9 Challenges Professional Interior Designers Face on a Daily Basis: Is This the Right Career Choice for You?

interior design

Finding a career that drives your passion and pays the bills is everyone’s dream. You may have been drawn to a career in interior design because of your interest in rearranging your home and your friend’s homes. You may have you enjoyed the challenge of making something work for a new space and started to consider whether a career in interior design might be for you. Being an interior designer might initially seem like it’s all about paint choices and furniture placement, but there are a lot of skills required to be a successful interior designer that many people don’t consider.

If you’re considering working in interior design, there will be many challenges you may face that you may not have considered at the outset. To better understand what a career in interior design is like, here are nine challenges that professional interior designers face on a daily basis:

  1. Selling their ideas

While it may seem that people hire you for your ideas alone, it can be difficult for clients to let go and really embrace their interior designers’ ideas. As an interior designer, you’ll have to sell your ideas to your clients. Often, you will have to help your clients envision a space that does not exist yet, and then convince them to fund that idea. You will have to curate an arsenal of tricks to help your clients see your vision. Whether that’s paint chips, virtual layouts, fabric samples, or mockups, you will need to work very hard to convey–and ultimately sell–your vision to your clients.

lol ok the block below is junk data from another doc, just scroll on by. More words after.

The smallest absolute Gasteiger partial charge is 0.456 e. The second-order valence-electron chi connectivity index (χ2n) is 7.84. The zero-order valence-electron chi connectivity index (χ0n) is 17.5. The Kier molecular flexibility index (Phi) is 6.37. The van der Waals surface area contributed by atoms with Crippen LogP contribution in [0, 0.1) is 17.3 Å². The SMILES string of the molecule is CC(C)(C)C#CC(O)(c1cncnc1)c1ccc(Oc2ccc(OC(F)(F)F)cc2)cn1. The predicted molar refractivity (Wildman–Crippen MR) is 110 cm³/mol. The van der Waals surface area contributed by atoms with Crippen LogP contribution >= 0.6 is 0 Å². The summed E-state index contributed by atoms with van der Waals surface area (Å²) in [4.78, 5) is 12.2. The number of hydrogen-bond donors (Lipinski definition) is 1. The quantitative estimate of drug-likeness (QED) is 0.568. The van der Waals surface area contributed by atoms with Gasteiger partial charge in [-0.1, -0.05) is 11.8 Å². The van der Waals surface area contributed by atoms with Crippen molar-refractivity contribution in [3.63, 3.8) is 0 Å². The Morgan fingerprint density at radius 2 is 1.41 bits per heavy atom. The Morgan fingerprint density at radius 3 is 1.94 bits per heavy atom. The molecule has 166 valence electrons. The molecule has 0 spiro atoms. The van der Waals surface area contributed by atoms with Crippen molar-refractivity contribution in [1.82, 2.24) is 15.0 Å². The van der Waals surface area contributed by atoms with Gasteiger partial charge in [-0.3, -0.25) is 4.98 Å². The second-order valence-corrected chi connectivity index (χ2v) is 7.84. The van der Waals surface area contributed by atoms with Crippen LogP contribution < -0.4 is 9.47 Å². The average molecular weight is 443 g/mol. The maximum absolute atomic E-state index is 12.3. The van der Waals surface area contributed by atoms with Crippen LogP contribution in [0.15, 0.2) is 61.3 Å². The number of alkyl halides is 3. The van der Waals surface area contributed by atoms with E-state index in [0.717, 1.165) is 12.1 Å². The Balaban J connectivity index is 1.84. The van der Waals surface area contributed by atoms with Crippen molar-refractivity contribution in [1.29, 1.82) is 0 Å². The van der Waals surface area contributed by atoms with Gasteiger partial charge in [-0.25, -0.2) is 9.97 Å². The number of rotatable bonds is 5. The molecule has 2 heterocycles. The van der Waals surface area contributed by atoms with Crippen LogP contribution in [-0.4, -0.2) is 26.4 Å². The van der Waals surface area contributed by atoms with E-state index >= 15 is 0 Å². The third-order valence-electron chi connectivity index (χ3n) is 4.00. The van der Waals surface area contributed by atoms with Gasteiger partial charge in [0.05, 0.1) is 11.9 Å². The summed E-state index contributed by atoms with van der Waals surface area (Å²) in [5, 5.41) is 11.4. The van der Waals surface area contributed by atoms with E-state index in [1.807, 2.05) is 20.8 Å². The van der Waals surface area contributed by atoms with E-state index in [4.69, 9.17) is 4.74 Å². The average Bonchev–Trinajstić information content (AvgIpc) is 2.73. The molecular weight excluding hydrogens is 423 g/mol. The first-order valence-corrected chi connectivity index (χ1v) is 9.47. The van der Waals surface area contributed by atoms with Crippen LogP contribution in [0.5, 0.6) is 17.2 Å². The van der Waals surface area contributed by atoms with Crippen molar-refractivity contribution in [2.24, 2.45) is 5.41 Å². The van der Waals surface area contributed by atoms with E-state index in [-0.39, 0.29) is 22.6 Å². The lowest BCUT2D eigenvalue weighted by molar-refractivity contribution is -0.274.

1. Learning to manage your time

No matter what business you work in, you will need to learn to adequately manage your time, and nowhere is that more evident than in interior design. You will need to learn to corral many different trades and suppliers to bring your visions to life, while also making sure that your clients are satisfied with the way their spaces are shaping up and how quickly it’s all coming together. Being an interior designer means that you will be working in other people’s homes and disrupting their regular day-to-day lives, which can mean tensions will rise. Knowing how to manage your time and, in turn, manage your designs and projects, will help put your clients at ease.

  1. Maintaining cash flow

Interior design can be a feast or famine type of business, which means that many interior designers face cash flow issues. This is why you will need to get deposits from clients before going forward with work. Clients can be hesitant about providing deposits, but deposits can prevent a cash-flow crisis from affecting your work and grinding things to a halt. Unfortunately, deposits also safeguard against the worst case scenario of clients who don’t pay for their work. This can be a very real issue for interior design firms, who often work with individuals and have to do piecemeal work.

  1. Learning to manage client expectations